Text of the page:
4 PRINCE2 terms you may not know are agile | ALC Training News
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In the IT world, many agile practitioners believe that PRINCE2 is not flexible enough for the demands of the contemporary workplace. However, for those that have gone through PRINCE2 training, most will be aware how wrong this mentality truly is.
In fact, many terms are inherently agile and can add a level of flexibility to the delivery of any project. To reinforce this claim, here are four terms that are more agile than many believe.
IT project management training starts with PRINCE2 training.
Agile term one – Initiation
When PRINCE2 projects are implemented, they rely on the business case to ensure they are justifiable. There are also the plans that outline what will happen, the budget constraints and the delivery strategies. All of these are identified and decided during the initiation stage.
The business case is the perfect space to articulate an agile perspective and structure the projects requirements and planning to incorporate agile feature sets and product releases. Take for instance the project management and delivery approach, PRINCE2 practitioners can quite easily utilise agile approaches such as Scrum and Kanban.
Additionally, plans could be also be time-boxed rather than flow based, while funding could be based on the releases rather than the traditional technical stages of delivery effort.
By implementing these approaches in the initiation stage, the project can focus on value delivery, decreasing the time-to-market timeframe and allowing end users to utilise valuable components as soon as possible.
Agile term two – Work package
One of the foundational ideas of agile approaches is self-organising teams. For this to be a reality, teams need to be aware of their responsibilities and it must be organised according to understood and communicable boundaries.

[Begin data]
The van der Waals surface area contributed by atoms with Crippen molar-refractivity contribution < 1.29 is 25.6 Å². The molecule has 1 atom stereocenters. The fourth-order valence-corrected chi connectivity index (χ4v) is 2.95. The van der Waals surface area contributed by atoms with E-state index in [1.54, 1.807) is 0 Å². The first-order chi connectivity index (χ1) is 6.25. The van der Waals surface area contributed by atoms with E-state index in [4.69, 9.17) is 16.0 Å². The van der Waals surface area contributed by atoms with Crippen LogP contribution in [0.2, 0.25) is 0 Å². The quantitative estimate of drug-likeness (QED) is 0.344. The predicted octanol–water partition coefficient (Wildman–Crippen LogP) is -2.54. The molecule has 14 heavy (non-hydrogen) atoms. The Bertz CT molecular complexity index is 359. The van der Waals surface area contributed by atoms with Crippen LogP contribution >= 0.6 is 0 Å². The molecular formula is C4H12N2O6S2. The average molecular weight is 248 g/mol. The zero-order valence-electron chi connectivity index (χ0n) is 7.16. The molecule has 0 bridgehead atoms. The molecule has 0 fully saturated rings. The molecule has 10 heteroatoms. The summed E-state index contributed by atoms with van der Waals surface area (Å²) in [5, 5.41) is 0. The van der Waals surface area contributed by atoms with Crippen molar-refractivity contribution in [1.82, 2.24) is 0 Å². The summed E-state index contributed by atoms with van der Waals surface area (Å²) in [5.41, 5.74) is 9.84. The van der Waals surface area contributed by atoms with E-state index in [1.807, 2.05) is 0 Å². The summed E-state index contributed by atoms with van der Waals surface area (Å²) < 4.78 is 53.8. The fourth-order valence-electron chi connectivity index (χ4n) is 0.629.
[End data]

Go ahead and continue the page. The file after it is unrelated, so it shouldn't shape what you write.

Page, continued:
PRINCE2’s work package does not preclude these agile fundamentals but can facilitate this form of organisation. For instance, work packages can allow agile practitioners to communicate to stakeholders their roles, responsibilities and authority. This will allow teams to be sure of what they need to do to build and deliver products of value.
Agile term three – Tolerance
PRINCE2 lumps tolerance control under the Project Manager. Tolerance refers to any variation from the agreed estimates set out by the business case in relation to time, cost, risk, benefit and scope. If these tolerances look like they will be breached, it is the responsibility of the project manager to escalate this to the Project Board to attain formal change control and decision-making ability.
Agile methodologies have the same approaches, although under the guise of prioritisation. For instance, many practitioners will use MoSCoW to re-scope their project if it looks like it is heading off course to ensure the project remains within the set time and budget allocated.
Quality follows a similar vein. Take for example the manufacturing of a car. An agile approach would focus on the minimal viable product – being the engine, chassis and other central concerns, while features such as an air conditioning system and sunroofs included only if time and cost will allow.
PRINCE2 can follow suit. It decided on the tasks required and the budget allocated, which is followed by the scope. This allows projects to be changed on the fly depending on any contingencies in the market or in the scope of the project.
For many, PRINCE2 is still one of the most, if not the most, important project management methodologies available. Attending a PRINCE2 training course is a great way to learn about the inherent agility of this method. It is also a great way to expand your job prospects and enhance your ability to deliver cost-effective and customer-centric projects on time and to a high standard,
If you would like to learn more about PRINCE2 or other project management methods, talk to the experts today – contact ALC Training.
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